the newly formed National Center for Complementary and Alternative Medicine (NCCAM) at NIH.
Straus has declined interview requests while he gets settled into his new position, but it appears that
he will no longer be conducting CFIDS research. At press time, NIH had not made a determination about
the future direction of its CFIDS research program, including if and when a new lead scientist will be
named, but has promised to keep the patient community informed. The Association is following up on this
important development; watch for updates in the Chronicle.
"Mumford" presents questionable picture of CFIDS
"Mumford," released in late September, became one of the first major motion
feature a character with CFIDS. Although the movie shows CFIDS to be a real but misunderstood illness,
there are some serious flaws in the way it is portrayed.
The movieís premise is that a young man
with a past (who moves to Mumford after choosing the same name for himself) sets up shop as a psychologist,
without actually being one. One of his patients is Sophie, a young woman with CFIDS. It is very evident
that the portrayal of CFIDS was researched by those responsible for the film. Hope Davis, the actress
who plays Sophie, is made up to look drained and exhausted. You can see the pain in her face as she walks.
When interviewed about her preparation for the role, Davis said that she wore lead weights in her shoes
so that she would look like she was weighted down.
Sophie has to leave her job in the city and
return to her parentsí home because she canít care for herself. When her father contacts Dr. Mumford,
he says that they have been to many doctors, but keep getting different answers. One of the high points
in the portrayal of CFIDS in the film occurs when Dr. Mumford, in an effort to find out more about CFIDS,
accesses the CDCís web site. The camera zooms in and stays focused on the text as he carefully reviews
the case definitionís list of symptoms so that the audience can read them too.
When he meets with
Sophie for the first time, she describes herself as being tired all the time, but having trouble sleeping.
She is achy, has swollen lymph nodes and her throat is sore. She also talks about becoming easily confused.
When Dr. Mumford asks how long she has felt this way, she replies, "About six months, but it feels like
years." He suggests that they begin their treatment program by taking short walks. Unlike what would happen
with most PWCs, her walks get longer and she eventually helps Mumford deliver newspapers on foot. No post-exertional
fatigue is ever shown.
The reaction that Sophie receives from other characters in the movie is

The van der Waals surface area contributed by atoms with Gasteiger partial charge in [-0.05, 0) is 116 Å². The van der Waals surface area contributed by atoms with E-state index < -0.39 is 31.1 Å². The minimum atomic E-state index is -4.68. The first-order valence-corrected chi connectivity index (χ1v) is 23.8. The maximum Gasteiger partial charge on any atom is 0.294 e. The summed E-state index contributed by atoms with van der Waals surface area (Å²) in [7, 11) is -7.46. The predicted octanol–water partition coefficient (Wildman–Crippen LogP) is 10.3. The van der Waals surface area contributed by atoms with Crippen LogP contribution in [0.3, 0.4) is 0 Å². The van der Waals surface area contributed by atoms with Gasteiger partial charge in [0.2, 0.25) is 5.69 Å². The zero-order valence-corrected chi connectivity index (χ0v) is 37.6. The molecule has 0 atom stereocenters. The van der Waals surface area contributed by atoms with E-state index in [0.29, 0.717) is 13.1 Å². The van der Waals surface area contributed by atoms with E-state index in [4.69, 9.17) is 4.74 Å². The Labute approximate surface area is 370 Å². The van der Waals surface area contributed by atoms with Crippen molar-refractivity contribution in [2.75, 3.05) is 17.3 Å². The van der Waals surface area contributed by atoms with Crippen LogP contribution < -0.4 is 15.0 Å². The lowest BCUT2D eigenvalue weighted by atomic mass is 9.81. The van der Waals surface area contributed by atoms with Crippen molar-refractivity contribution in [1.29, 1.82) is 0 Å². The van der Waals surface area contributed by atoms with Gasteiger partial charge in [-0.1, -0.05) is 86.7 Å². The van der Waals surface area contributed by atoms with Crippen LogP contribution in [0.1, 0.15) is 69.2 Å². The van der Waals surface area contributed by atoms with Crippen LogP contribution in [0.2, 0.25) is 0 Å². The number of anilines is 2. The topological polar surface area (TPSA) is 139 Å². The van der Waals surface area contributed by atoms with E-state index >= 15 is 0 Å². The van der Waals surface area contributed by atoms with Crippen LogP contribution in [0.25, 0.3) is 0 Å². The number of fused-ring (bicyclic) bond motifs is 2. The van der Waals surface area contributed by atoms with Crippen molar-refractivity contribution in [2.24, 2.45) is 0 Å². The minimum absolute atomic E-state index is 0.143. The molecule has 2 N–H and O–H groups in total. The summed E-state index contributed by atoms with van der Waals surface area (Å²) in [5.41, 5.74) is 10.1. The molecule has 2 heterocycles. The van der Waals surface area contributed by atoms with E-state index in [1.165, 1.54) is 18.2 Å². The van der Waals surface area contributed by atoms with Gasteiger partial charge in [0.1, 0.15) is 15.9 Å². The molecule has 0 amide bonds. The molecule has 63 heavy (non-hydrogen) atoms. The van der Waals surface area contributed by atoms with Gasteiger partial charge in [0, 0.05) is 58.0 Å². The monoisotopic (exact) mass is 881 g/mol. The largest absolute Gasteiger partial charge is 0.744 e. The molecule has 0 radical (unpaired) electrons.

fairly realistic. Her father and brother want to help but are struggling to understand what happened to
their once healthy Sophie. Her mother treats her with open disdain, disappointed that Sophie has failed
to fulfill her expectations. Youíre never certain exactly what Dr. Mumford thinks about CFIDS, but he
never treats her with disrespect or questions that she is truly ill.
One of the most negative
aspects of the movie is that it seems to imply CFIDS is mental in origin--it is a psychologist and not
a medical doctor who manages to bring Sophie some relief from her symptoms. Dr. Mumford questions her
about what key events where happening in her life when she became ill, and implies that it can be "cured"
by exercise and talking about what has been bothering her. Unrealistically, after being treated with mild
exercise and "talk" therapy, Sophie declares at one point that she feels "100% better."
notions on treatment of CFIDS should be suspect because he is not really a health professional and winds
up going to jail, but not everyone watching the movie will take away that message. It is meant to be a
light romantic comedy, so Sophie and all of Dr. Mumfordís other patients, including an obsessive shop-a-holic,
an anorexic, and a pornography addict, handily fall in love and get better. The director seems to be saying
love can cure anything. But as advocates and persons with CFIDS, we also want this serious illness to
be treated with respect.
"Mumford" was released by
Touchstone, which is owned by Disney, and was written, produced and directed by
Lawrence Kasdan, who also created "The Big Chill." The Association is attempting
to contact Kasdan to understand how CFIDS came to be included and continue the